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The Bank of Canada (BoC) left its overnight rate unchanged last Wednesday, as was universally expected.
The BoC also released its latest Monetary Policy Report (MPR), which I read with great interest because it provides us with the Bank’s views on the state of our economy and includes projections for where it sees both foreign and domestic economic momentum headed over the next several years.
Here are five highlights on the state of the Canadian economy from the latest MPR:
- The Bank left its forecast for Canadian GDP growth largely unchanged from its last MPR, with a few small tweaks. It is now calling for slightly weaker growth in the first half of 2015 and slightly stronger growth in the second half. The BoC further estimates that our economy will revert to a long-term potential growth rate of 2% by 2016.
- The Bank acknowledges that exports “have been gaining traction” but that “investment remains weak”. The BoC has repeatedly said that any healthy Canadian economic momentum will have to start with export-led growth which will eventually lead to increased business investment in productivity enhancements and expansion. In the latest MPR, the Bank said that business investment actually contracted for the third consecutive quarter in Q3, 2014, and reiterated its belief that this trend won’t change until businesses become more confident that today’s recovery in export demand is sustainable.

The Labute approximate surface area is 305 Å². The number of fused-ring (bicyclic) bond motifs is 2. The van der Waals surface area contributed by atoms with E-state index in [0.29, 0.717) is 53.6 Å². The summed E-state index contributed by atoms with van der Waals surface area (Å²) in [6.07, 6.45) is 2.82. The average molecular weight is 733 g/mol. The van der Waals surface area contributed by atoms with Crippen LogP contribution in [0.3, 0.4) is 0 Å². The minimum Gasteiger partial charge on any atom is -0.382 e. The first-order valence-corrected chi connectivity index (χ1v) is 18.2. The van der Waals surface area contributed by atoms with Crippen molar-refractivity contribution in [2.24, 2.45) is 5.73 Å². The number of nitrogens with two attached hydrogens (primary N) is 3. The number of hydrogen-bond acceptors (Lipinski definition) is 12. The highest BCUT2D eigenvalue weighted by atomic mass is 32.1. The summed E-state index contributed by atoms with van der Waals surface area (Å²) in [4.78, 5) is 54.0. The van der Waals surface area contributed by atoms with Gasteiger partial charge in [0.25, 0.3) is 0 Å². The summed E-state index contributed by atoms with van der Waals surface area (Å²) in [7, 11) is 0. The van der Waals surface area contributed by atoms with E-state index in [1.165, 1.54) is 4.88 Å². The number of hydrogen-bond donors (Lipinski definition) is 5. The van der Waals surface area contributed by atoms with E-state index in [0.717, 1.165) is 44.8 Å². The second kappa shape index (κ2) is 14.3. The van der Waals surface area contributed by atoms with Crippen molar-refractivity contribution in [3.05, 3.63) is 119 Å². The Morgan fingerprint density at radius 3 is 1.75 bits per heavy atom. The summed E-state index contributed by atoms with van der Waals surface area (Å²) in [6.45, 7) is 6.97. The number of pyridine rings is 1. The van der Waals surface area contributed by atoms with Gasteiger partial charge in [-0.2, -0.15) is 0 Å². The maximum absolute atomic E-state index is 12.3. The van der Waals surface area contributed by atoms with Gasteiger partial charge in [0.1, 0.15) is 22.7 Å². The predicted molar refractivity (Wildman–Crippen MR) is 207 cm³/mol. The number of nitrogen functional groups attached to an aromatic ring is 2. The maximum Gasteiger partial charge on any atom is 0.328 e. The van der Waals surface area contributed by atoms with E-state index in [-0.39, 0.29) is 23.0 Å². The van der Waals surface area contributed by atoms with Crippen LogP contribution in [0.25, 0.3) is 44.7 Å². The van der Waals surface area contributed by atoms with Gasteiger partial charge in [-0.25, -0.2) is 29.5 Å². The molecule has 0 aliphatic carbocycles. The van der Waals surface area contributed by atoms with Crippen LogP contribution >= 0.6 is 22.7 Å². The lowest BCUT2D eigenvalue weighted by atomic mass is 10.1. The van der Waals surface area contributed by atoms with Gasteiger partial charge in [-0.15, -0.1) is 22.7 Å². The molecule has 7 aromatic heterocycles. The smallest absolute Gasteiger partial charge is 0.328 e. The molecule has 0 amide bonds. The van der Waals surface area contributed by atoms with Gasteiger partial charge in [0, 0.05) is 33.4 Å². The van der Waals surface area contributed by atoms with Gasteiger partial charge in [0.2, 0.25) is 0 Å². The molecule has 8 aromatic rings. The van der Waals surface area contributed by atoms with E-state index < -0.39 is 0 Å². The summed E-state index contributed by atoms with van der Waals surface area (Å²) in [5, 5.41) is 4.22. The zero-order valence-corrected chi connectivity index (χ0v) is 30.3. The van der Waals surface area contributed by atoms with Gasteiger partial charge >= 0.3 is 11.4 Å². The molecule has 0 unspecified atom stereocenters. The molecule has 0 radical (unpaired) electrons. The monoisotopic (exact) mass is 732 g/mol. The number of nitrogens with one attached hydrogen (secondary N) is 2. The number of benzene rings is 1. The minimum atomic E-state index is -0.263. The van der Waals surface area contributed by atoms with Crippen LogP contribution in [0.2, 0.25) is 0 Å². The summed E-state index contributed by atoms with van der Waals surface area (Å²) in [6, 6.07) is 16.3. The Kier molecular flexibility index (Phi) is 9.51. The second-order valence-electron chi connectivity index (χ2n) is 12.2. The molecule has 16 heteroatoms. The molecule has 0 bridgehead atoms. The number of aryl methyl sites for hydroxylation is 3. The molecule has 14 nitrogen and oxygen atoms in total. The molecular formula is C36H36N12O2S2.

- The Bank pushed out its forecast for when our economy will return to full capacity from “around mid-2016” in the July MPR to “the second half of 2016” in its October MPR. This is an important milestone for mortgage borrowers because it is expected to be the point at which the BoC starts to raise its overnight rate, on which our variable mortgage rates are priced.
- The Bank believes that the drop in our unemployment rate “may have overstated the improvement in labour markets”. It notes that over the past year we have seen an “elevated portion of involuntary part-time workers (roughly 930,000 on average over the past year)”, that our participation rate has fallen “by roughly double what demographic shifts would suggest”, that we have seen an increase in the average duration of unemployment, and that wage growth has been weak. All of these factors “point to the persistence of [a] significant excess supply” of labour.
- The Bank notes that both core inflation and total inflation, as measured by the Consumer Price Index (CPI), are now close to its target rate of 2%, but it continues to attribute this rise to “exchange rate pass-through and other sector-specific factors”. For example, it estimates that the cheaper Loonie has added between 0.1% and 0.3% to core CPI inflation and between 0.3% and .05% to total CPI inflation, but it expects these impacts to dissipate naturally by mid-2016. The Bank believes that “excess capacity in the economy and heightened competition in the retail sector” will exert more persistent downward pressure on inflation over time, to the tune of about 0.5%.
Here were some other key points of note: